The synchronicity doesn’t last as fatigue sets in. Sandy is starting to show signs of fatigue and she admits to the fact. We question her mental and physical status—but no, she says she is still able to go on.

It is her turn to lead and she is hesitant—voicing her fatigue and the fact that she dislikes leading in the dark. After some discussion, she takes the lead as long as she is safely riding. If any she indicates any problem, then another rider will take over.

We have a little more than 200 miles to do.

Off we go. We ride down the highway and things appear to be fine—at least until the darkness settles in. At that point, Del pulls around and takes the lead, pushing Sandy into the third position. Not only is he concerned about Sandy leading, he worries about the deer as well.

In the area in which we live--when the sun goes down, the temperature drops significantly. At our stop in Burlington, Sandy mentions that she is starting to feel the cold and I tell her that she needs to put her remaining gear on—including her rain gear. The rain gear will help block the wind. I already had mine on. We gas up, take a bit of time to warm up with coffee and loosen up with humor. It is time to go.

We have 78 miles to Limon. At this point, we are still on Interstate 70 so the ride on the roadway is fairly straightforward. With Del and Karla leading, Sandy in the middle and me riding sweep, we set out. It is after 10:00 pm.

IT IS COLD!!! Brrrrrrr….

Pulling into Limon, Sandy comments—“I can’t imagine how cold I would be if I didn’t put my raingear on”. I nod my head in agreement. We take a longer break as we are all past cold. I’m in the service station and won’t come out….I don’t wanna go on any more!!!

At this point, I ask Del what the temps are. He looks at his thermometer and says “this can’t be right—it is in the 20’s”. Well, I can’t say it felt like 20…I’m just frozen. Both Karla and Del decide to put their rain gear for another insulating layer. We all look like Michelin Men at this point. I have so much gear on my head that Karla questions if my helmet even fits on my head. I laugh because I know I look ridiculous, but I don’t care. I am more interested in staying warm!!

Sixty miles to go. We pull out and about two miles down the road; I wonder why on earth it never occurred to me to put my full faced helmet on. Well, I brought it in the event of rain, not cold. I’m not too bright at this point!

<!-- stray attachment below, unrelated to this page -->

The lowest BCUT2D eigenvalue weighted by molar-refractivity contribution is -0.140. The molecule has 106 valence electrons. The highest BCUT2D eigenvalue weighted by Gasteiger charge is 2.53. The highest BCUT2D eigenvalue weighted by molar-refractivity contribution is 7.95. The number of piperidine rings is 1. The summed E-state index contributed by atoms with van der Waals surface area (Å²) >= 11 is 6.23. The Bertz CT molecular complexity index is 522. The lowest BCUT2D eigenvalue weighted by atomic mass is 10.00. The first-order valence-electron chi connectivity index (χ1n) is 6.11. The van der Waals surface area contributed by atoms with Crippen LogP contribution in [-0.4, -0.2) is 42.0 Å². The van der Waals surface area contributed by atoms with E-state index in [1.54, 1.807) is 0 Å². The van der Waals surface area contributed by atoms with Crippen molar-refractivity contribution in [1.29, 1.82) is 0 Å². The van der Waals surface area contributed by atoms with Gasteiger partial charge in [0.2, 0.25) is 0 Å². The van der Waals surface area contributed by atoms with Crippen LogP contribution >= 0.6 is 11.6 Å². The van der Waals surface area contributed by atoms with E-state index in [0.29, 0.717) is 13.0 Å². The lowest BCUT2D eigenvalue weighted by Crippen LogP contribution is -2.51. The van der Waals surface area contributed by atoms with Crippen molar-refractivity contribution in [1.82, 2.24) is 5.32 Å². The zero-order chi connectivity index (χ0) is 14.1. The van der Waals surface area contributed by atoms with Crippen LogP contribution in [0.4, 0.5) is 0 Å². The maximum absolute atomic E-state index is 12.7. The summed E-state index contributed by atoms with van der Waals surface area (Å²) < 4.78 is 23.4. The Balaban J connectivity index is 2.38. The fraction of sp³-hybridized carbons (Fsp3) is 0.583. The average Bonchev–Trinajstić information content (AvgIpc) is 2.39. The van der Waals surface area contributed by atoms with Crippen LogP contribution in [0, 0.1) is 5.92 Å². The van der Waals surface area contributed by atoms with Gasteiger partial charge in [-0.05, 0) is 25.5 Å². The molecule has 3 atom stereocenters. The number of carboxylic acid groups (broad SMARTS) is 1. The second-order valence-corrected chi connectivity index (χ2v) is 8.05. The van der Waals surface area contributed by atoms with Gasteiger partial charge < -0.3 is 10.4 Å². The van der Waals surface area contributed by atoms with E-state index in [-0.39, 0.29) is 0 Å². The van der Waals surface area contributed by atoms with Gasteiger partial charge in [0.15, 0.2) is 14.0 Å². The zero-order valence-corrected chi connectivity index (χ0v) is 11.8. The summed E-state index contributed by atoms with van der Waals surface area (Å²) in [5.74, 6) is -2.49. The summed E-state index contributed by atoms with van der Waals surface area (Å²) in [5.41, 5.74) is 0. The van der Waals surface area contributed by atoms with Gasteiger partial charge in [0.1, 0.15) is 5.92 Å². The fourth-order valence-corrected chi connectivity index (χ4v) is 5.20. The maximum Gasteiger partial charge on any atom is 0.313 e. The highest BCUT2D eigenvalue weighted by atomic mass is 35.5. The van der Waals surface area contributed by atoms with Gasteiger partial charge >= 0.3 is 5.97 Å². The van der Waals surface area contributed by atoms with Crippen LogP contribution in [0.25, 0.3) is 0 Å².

The ride is slow going. We are off the interstate and on Highway 24—a two lane road that cuts through the plains of Colorado. Not only am I worried about the cold, fatigue and especially concerned about Sandy, I worry about deer. I have two words that are quite descriptive of our journey—this sucks!!

The terrain becomes familiar as we get closer to Falcon. We make the last right turn—and then turn into the Safeway Gas station. I pull in front of the pump and shut my motorcycle off. I’m too cold to get off. I deep breath and I climb off, I grin and then we all start whooping and hollering---jumping up and down, giving high fives and hugging each other. Karla’s mother was there to greet us and witness the end of the ride.

Okay, I’m trying to get warm!

LOL…

It’s over. I look at my odometer and note that I’ve logged about 1,066 miles. The time is a few minutes before midnight. Twenty one hours.

I’m tired is an understatement.

Not only that, I still have a half hour ride to get home.

Again, we fuel up, note the mileage, get Mom B to sign off my paperwork and we all set off together. This time I put my full-faced lid on and know why I didn’t wear it. I’m drafting way too much wind under my chin. Not fun at all.

As we make our way home, I manage to lose my lunchbox. Del sees it and stops to snag it for me. So that’s the third “incident”—Karla loses a winter glove, Sandy runs out of fuel, and I lose my lunchbox.

I get home, pull into the garage and stagger inside. I call Jeanne and tell her we are home. Answer a few e-mails to the MSR board (okay, I’m a geek), then go upstairs. I want to take a bath, but I’m just too tired. Instead, I crank up the electric blanket, strip my gear off, and climb in bed.

That’s the first (and probably last) Saddle Soar 1,000 I’ll be undertaking. Of course, I know better to never say never—and yes, I was up early enough to do the additional 500 miles for the 1,500 in 36 hours ride. Nahhhh, I’ll let it pass.